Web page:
Comparison of local risk factors for children's atopic symptoms in Hanoi, Vietnam
Article first published online: 14 MAY 2004
Volume 59, Issue 6, pages 637–644, June 2004
How to Cite
Chai, S. K., Nga, N. N., Checkoway, H., Takaro, T. K., Redding, G. J., Keifer, M. C., Trung, L. V. and Barnhart, S. (2004), Comparison of local risk factors for children's atopic symptoms in Hanoi, Vietnam. Allergy, 59: 637–644. doi: 10.1111/j.1398-9995.2004.00463.x
- Issue published online: 14 MAY 2004
- Article first published online: 14 MAY 2004
- Accepted for publication 12 November 2003
- developing countries;
- hay fever perennial allergic rhinitis;
- risk factors
Background: A 1999 study in Hanoi, Vietnam using the International Study on Asthma and Allergies in Childhood (ISAAC) questionnaire showed a high prevalence of atopic symptoms. Identifying risk factors for symptoms in these children may help in understanding the causes for these high estimates.
Methods: An ISAAC questionnaire with supplemental questions on environmental variables was distributed to 5495 school children in Hanoi and a suburban district, Dong Anh. The response rate was 65.7%.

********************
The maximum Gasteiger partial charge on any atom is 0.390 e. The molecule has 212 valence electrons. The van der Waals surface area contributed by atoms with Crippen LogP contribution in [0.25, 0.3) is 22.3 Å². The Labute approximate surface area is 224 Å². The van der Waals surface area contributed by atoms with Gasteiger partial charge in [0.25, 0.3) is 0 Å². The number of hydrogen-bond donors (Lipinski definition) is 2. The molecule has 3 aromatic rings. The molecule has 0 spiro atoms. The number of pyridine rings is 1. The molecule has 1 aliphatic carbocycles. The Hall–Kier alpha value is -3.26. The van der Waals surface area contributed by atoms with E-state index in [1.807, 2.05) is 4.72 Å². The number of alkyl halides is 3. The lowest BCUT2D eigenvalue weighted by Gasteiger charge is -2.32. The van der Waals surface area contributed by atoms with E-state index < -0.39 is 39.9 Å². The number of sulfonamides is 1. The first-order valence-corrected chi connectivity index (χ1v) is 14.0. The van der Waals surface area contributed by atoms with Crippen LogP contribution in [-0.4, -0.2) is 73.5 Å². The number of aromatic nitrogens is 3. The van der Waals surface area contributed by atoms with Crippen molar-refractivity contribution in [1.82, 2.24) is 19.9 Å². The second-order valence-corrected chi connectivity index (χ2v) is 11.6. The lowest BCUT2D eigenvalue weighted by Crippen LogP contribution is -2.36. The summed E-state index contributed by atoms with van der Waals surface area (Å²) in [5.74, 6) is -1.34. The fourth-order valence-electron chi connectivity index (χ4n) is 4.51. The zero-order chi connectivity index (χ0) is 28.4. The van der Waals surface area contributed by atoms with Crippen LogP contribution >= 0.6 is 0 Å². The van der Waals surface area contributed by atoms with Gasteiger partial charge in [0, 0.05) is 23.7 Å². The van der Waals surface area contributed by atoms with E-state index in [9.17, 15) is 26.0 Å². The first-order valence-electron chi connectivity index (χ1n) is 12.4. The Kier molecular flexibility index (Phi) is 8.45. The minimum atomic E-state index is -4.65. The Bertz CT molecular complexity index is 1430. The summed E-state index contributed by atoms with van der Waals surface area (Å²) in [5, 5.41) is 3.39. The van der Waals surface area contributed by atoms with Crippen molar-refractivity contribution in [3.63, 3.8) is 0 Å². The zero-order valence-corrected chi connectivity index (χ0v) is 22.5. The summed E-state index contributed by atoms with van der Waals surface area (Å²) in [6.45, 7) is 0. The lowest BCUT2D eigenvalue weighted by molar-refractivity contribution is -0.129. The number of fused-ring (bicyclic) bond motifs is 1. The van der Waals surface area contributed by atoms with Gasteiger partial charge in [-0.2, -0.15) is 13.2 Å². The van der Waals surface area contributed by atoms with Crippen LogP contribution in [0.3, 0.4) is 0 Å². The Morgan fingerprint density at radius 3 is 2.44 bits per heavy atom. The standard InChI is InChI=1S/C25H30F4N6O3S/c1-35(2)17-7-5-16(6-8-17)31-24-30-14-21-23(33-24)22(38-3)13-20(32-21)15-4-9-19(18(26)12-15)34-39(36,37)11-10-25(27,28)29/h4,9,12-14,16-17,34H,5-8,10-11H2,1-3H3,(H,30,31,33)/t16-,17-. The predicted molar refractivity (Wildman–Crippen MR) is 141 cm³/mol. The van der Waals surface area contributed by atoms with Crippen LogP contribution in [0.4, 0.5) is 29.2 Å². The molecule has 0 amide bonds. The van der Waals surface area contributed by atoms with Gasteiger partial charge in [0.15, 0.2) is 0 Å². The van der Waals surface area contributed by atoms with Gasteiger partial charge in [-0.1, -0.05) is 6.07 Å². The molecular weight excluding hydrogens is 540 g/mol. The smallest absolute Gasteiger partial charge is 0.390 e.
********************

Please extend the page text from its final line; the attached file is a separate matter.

Results: In Dong Anh, the following were among the significant age and gender adjusted associations: pig ownership [odds ratio (OR) (95% confidence interval), OR = 1.79 (1.18–2.70) for doctor-diagnosed asthma (DDA), OR = 1.72 (1.08–2.78) for doctor diagnosed hay fever (DDHF)] and farming [OR = 1.67 (1.27–2.19) for ever asthma, OR = 1.51 (1.09–2.09) for DDHF]. In multivariate models, tuberculosis (TB) was a significant predictor of atopic symptoms [Hanoi: OR = 3.09 (1.10–8.70) for DDA, Dong Anh: OR = 3.71 (1.40–9.84) for DDA, OR = 4.66 (1.88–11.57) for DDHF].
Conclusions: These findings are contrary to the ‘hygiene hypothesis’. Recent immunologic and epidemiologic studies refute the inverse association between allergy and TB and may be one explanation for the positive association in this study. The positive association with pig ownership and farming may be because of exposures on farms in a developing country that may be different from exposures in farms of developed countries.